Researchers successfully demonstrated that adding clusters of gold nanoparticles to shape-memory polymers, then stretching them, changes their plasmon-coupling traits, allowing them to have different and beneficial optical properties.
The new material - shape-memory polymers embedded with spherical gold nanoparticles - could be potentially used as a sensor that actuates based on interactions with its optical properties, which can be used to track the thermal history of a target: whether a specific object or the ambient temperature in the environment.
Researchers present their findings in a report titled "Plasmon-Coupled Gold Nanoparticles in Stretched Shape-Memory Polymers for Mechanical/Thermal Sensing," appearing in the latest ACS Applied Nano Materials.
Modifying Shape-Memory Polymers
The basis of this discovery is shape-memory polymers which, when heated, stretched, and allowed to cool down back to room temperature, retain their stretched shape in high temperatures indefinitely. Once reheated to a temperature of 120 degrees Celsius does the polymer material starts to return to its original shape.
Interestingly, the gold nanoparticles embedded in these shape-memory polymers do not follow a uniform distribution within the material. Instead, these gold materials form clusters that couple their respective surface plasmon resonances. In these plasmon-coupled gold particles, researchers discovered optical properties that vary with the distance of the clusters to each other. These distances, in turn, are affected by how the polymer is stretched and its shape altered.
"When assessing the peak wavelength of light absorbed by the material, there are significant differences depending on whether the light is polarized parallel or perpendicular to the stretching direction," says corresponding author Joe Tracy, a materials science and engineering professor from North Carolina State University, in a statement. He adds that for light that is polarized in the same direction as the stretching, the further the composite is stretched, the further the absorbed light shifts toward red. On the other hand, for perpendicular polarized light, the stretching creates a blueshift.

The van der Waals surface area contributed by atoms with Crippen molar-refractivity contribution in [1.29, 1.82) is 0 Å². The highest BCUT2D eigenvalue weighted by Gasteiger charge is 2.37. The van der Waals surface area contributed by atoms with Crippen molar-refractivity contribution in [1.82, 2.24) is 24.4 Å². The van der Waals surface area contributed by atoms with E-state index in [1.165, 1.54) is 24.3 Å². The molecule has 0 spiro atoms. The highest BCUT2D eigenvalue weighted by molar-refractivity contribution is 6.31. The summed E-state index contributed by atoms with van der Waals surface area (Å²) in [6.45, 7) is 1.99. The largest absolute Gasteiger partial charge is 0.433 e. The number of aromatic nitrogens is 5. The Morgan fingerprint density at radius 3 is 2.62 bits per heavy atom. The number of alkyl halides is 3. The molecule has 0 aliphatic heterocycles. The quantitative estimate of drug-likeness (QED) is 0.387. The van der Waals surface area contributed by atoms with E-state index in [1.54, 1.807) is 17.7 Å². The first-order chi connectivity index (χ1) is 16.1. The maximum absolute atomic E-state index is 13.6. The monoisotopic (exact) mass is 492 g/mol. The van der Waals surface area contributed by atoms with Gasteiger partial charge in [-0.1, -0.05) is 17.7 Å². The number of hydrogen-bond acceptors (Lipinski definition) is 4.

"We also found that, while the shape-memory polymer holds its shape at room temperature, it recovers its original shape in a predictable way, depending on the temperature it is exposed to," adds co-author Tobias Kraus, a professor at Saarland University in Germany.
Determining Optimal Temperature and Optical Parameters
When researchers stretched the composite sample to about 140 percent beyond its original length, they were able to determine the highest temperature to which the shape-memory polymer is exposed, approaching 120 degrees Celsius, by measuring how much it shrinks back to the original length.
"From a practical perspective, this allows you to create an optical thermal-history sensor," Tracy adds, noting that light can be used to see the heat absorbed by the material. He also explains that thermal-history sensors, a potential application of these shape-memory polymers with gold nanoparticles, are important in "assuring the quality or safety of shipping or storing materials" that are generally heat-sensitive.
While the idea for the thermal-history sensor was empirically developed, researchers additionally employed computational modeling to better illustrate the behavior of the gold nanoparticles shifted and affected the entire material's behavior. The spacing between the gold clusters, which determines the strength of plasmon coupling, is called the "plasmon ruler."
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